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  • Writer's pictureSean Cuthbert

Harden Up Princess

Harden up. Suck it up. Man up. Push through. We’ve been telling men this message for years when faced with life’s challenges, but is it healthy? And more importantly, does it work?

Before we get to that, it’s important to note that in Australia, suicide is now the leading cause of death for men aged 18 to 44. Not road accidents or cancer, or even heart disease. Suicide. Research suggests that some men when faced with the choice between reaching out, maybe seeking professional help, or taking their own life, they will choose the latter. This statistic points a huge arrow to the fact that a huge barrier to help-seeking particularly in men, is not only the stigma attached to mental health, but also that many men reach a point where they are unwilling to have a conversation with a friend or family member for fear of being judged or appearing vulnerable or weak. And even when men do admit to themselves that they’re struggling, they are often reluctant to seek help because they feel they should be able to solve their problems on their own. Instead of talking it out when they’re doing it tough, men might put on a brave face and try to handle things on their own.

So, to return to our original questions. Is telling men to harden up, healthy? No, it’s the opposite of healthy. And does pushing through anything inherently stressful in your life work? Maybe to a point, it does. Coping mechanisms like alcohol and drugs may offer a numbing distraction, but often lead to increased aggression and isolation and end up pushing men further down a dangerous path. But no, pushing through and sucking it up, doesn’t work.

Tell anyone who’s struggling to suppress their feelings about it is a huge empathy fail on the part of the person sending this message. And it shuts down further conversation around what the problem is and what would be useful to hear in response. Does that person actually want anything from you, other than a sympathetic, non-judgmental ear?

If we look to the professional help available to men, countless studies over the past several decades have shown that men of all ages and ethnicities are less likely than women to seek help for all sorts of problems - including depression, substance abuse and stressful life events - even though they encounter those problems at the same or greater rates as women. But the field of psychology and therapy hasn't done a particularly good job of creating a user-friendly environment for male clients. There's a definite mismatch between the relational style of many men and the touchy-feely atmosphere of most counselling and psychotherapy. Think of what we typically ask a man to do in therapy settings: recognise that something is wrong with him, admit that he needs help, openly discuss and express his emotions, get vulnerable, and depend on someone else for guidance and support - all can be extremely challenging tasks for some men.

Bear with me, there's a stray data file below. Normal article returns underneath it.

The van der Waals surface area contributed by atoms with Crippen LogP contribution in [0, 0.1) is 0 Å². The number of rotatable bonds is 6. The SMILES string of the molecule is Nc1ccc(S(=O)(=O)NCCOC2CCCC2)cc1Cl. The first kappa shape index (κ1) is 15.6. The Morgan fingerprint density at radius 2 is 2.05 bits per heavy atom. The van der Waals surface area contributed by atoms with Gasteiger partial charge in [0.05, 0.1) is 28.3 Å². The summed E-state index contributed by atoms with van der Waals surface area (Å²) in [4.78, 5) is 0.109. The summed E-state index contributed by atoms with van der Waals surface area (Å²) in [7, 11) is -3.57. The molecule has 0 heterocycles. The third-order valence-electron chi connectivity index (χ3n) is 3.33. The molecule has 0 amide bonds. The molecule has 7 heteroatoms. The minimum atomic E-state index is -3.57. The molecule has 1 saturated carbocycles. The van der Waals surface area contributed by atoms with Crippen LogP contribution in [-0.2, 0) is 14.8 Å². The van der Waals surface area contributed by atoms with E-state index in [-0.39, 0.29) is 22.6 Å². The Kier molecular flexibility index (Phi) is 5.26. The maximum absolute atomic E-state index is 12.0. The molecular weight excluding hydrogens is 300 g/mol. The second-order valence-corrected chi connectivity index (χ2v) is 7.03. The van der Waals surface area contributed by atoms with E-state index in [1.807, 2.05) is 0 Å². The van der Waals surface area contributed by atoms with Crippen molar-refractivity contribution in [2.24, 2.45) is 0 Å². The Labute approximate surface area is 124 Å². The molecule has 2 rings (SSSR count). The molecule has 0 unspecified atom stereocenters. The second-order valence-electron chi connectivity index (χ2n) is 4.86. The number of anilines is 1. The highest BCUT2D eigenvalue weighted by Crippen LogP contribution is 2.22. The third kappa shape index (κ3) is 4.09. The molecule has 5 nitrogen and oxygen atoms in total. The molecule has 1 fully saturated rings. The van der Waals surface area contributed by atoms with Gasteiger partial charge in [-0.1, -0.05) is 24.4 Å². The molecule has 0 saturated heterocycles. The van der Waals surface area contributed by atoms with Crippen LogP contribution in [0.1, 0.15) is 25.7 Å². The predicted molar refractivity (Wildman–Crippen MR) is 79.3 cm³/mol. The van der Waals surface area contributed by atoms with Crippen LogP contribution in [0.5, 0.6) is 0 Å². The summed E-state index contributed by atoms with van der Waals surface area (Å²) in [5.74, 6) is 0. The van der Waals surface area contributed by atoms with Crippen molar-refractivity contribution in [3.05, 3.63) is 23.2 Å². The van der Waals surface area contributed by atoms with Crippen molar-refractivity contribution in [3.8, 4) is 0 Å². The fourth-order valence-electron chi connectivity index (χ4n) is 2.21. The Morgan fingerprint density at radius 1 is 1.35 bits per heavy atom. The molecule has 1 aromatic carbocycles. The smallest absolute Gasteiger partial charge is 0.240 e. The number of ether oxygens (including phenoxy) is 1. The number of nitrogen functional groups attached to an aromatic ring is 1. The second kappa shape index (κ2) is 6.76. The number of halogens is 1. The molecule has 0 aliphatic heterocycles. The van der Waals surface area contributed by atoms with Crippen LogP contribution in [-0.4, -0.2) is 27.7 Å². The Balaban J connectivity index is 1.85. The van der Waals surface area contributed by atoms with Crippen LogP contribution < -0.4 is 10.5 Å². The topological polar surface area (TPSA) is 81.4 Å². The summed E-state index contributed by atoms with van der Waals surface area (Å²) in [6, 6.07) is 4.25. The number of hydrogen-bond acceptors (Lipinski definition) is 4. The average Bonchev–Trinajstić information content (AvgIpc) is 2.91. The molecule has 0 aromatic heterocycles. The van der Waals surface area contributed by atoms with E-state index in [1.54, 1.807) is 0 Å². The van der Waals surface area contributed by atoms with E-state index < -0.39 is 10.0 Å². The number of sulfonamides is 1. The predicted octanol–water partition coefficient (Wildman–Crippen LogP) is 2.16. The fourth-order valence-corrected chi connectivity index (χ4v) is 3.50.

As a professional, we are then faced with two choices: strongarm men into a process that's traditionally been more user-friendly for females, or reshape what we do and how we package it to better reach male clients. There’s a lot of research on how to go about doing this. At a very basic level, psychological therapy has evolved way past the point of "tell me how you feel about that?" into a range of experiential therapies (EMDR, Internal Family Systems (IFS) Therapy, Sensorimotor Psychotherapy) that don't place the onus of the client to talk endlessly in circles about their feelings.

Even more fundamentally, I can tell you two things that intuitively work for men. Firstly, breaking down the inherent power differential between professional and client is a key. The way I think about it is that whoever shows up in my office has survived decades without my wisdom and knowledge, so they must be doing a lot right, rather than a lot wrong (which is often what they think) and I let them know that, from the outset. And secondly, in keeping with the theme of the first point, the interaction in the session is always a lively backwards and forwards. The worst thing you can probably do for most men is pretend you’re a blank slate and give them a few strategically placed “Hmmmmmms” and “Aaaahhhs”. My thinking is that my job is to offer (I always offer) clients a different narrative from the one they’re stuck in. And when you boil it down, this is the work of all psychological therapies, giving people a different narrative to be able to settle into, that’s based in what they’re already doing right, and how they’re survived all of those decades before they walked into my office.


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